1. Microbiology and Infectious Disease
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The flagellar motor of Vibrio alginolyticus undergoes major structural remodeling during rotational switching

  1. Brittany L Carroll
  2. Tatsuro Nishikino
  3. Wangbiao Guo
  4. Shiwei Zhu
  5. Seiji Kojima
  6. Michio Homma  Is a corresponding author
  7. Jun Liu  Is a corresponding author
  1. Department of Microbial Pathogenesis, Yale School of Medicine, United States
  2. Microbial Sciences Institute, Yale University, United States
  3. Division of Biological Science, Graduate School of Science, Nagoya University, Furo-cho, Chikusa-ku, Japan
Research Article
Cite this article as: eLife 2020;9:e61446 doi: 10.7554/eLife.61446
5 figures, 3 videos, 2 tables, 2 data sets and 1 additional file

Figures

Figure 1 with 1 supplement
In situ structures of V. alginolyticus flagellum motor in CCW and CW rotation.

(A) A representative tomogram slice showing two motors in V. alginolyticus fliG G214S mutant (white arrow) Scale bar 100 nm. (B) A medial cross-section of the in situ flagellar motor structure. Scale bar 25 nm. (C) A perpendicular cross-section of the motor showing the top portion of the C-ring (blue arrow in B). (D) A representative tomogram slice of the CW-motor in V. alginolyticus fliG G215A CW-locked variant. (white arrow) Scale bar 100 nm. (E) A medial cross-section of the in situ flagellar motor structure. Scale bar 25 nm. (F) A perpendicular cross-section of the motor showing the top portion of the C-ring (purple arrow in E). (G) A medial cross-section of the flagellum motor with density for the stator (orange arrow). (H) A perpendicular cross-section of the motor showing the stator ring (orange arrow in G). (I) Diameters of the C-ring measured at the top, middle, and bottom from perpendicular cross-sections for both the CCW- and CW-motors. Abbreviations: outer membrane (OM), cytoplasmic membrane (CM).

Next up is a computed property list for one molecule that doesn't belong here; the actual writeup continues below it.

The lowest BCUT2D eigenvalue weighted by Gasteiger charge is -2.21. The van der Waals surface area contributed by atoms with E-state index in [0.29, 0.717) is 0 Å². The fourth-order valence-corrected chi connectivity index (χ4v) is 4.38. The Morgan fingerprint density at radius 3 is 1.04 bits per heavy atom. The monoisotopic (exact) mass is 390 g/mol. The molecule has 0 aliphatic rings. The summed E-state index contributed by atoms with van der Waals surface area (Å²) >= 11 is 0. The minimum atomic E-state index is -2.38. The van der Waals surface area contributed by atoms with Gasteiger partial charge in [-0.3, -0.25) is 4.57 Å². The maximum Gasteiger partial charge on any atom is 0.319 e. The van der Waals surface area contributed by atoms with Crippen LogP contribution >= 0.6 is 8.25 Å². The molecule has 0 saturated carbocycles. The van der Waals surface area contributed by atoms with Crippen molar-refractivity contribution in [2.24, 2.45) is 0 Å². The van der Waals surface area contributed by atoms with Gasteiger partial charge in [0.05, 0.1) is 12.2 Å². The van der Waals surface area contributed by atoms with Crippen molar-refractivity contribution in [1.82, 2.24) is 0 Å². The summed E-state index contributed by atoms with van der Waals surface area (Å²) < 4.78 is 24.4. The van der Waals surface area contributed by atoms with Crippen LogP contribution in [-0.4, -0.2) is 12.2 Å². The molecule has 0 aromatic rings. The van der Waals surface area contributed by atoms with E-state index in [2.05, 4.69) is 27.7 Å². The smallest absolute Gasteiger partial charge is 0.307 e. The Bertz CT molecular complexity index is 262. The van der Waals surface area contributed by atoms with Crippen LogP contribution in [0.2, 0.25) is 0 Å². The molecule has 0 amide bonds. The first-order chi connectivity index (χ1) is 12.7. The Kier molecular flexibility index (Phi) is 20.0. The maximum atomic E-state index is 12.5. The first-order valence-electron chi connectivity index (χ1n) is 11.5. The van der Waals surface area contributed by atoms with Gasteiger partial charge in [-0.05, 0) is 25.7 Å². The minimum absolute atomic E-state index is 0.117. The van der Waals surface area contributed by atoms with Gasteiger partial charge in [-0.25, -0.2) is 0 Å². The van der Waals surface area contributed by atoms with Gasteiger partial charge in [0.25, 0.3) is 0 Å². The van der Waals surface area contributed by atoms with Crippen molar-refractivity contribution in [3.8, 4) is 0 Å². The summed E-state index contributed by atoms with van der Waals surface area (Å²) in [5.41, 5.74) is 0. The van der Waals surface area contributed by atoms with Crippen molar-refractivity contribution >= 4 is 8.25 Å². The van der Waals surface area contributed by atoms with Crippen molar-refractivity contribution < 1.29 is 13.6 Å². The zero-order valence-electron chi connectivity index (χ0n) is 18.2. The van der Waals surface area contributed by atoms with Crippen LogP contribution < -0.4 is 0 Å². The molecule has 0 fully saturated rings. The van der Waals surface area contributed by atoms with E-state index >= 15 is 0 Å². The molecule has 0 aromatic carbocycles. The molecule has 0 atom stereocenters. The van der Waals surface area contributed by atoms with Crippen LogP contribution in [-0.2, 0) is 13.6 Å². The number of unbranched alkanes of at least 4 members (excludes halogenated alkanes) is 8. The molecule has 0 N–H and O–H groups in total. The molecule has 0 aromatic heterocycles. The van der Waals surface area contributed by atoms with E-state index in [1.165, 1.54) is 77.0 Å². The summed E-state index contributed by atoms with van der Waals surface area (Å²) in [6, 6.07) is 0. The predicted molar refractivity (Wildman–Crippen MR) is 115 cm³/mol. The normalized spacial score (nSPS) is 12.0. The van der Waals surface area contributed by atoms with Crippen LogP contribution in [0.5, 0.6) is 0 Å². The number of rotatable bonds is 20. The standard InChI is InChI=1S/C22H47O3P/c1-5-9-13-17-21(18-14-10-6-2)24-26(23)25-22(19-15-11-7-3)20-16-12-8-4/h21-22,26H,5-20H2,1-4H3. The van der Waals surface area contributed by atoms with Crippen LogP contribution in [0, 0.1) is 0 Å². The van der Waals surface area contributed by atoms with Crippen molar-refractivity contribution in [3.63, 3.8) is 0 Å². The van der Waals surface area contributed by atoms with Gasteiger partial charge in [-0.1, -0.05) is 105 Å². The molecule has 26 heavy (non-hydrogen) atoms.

Figure 1—figure supplement 1
Classification of the CCW and CW flagellar motor structures reveals 34-fold symmetry of the C-ring.

(A) The top panel shows medial cross-sections of three class averages of fliG G214S (CCW). The middle panel shows perpendicular cross- sections from the top of the C-ring. The bottom panel shows perpendicular cross-sections from the bottom of the C-ring. (B). The top panel shows medial cross-sections of three class averages of fliG G215A (CW). The middle panel shows perpendicular cross-sections from the top of the C-ring. The bottom panel shows perpendicular cross-sections from the bottom of the C-ring.

Focused refinement of the C-ring reveals differences in the CCW- and CW-motors.

(A) A medial cross-section of the focused refinement of the C-ring in V. alginolyticus fliG G214S CCW-biased variant. Scale bar 25 nm. (B) A side view of the CCW C-ring. Scale bar 10 nm. (C) A side view of the segmented map shows the top (blue), middle (light blue), and bottom (green) regions. (D) A medial cross-section of the C-ring in fliG G215A CW-locked variant. Scale bar 25 nm. (E) A side view of the focused refined CW-locked C-ring. Scale bar 10 nm. (F) A side view of the focused refined C-ring further segmented into the top (purple), middle (gray blue) and bottom (green) regions of the C-ring. The asterisk highlights the additional density (white) observed in only the CW-motor that we speculate to be CheY-P. Abbreviations: cytoplasmic membrane (CM), export apparatus and ATPase (EXP).

Figure 3 with 3 supplements
Molecular architectures of the C-ring in CCW and CW rotation.

(A) Two views varying by 90o of a single C-ring subunit model fitted in the in situ map of fliG G214S (white). (B) A side view of the CCW-motor with the model shown as surface expanded for symmetry. The density map for the MS-ring, CM, and EXP are shown in gray for reference. FliG is alternating as dark blue, and aqua, FliM is colored light blue, and FliN is shown in green. The charged residues of FliG that interact with the stator are red spheres, and glycine 214 is shown as a yellow sphere. (C) Two views varying by 90o of a single C-ring subunit model in cartoon fitted into the cryo-ET density of fliG G215A (white). (D) A side view of the CW model rendered as surfaces expanded for symmetry. FliG is alternating as purple, and mauve, FliM is gray blue, and FliN is green. The charged residues of FliG that interact with the stator are red spheres, and glycine 215 is shown as a yellow sphere. The alternating coloring of FliG reflects the different crystal structures used to build the model. To build the CCW model, we used the extended FliG, PDB-3HJL, with crystal packing. To build the CW model, we used the compact FliG, in PDB-4FHR. These models support the domain swapping hypothesis. Abbreviations: cytoplasmic membrane (CM), export apparatus and ATPase (EXP).

Figure 3—figure supplement 1
In silico maps reflect similar features as experimental data.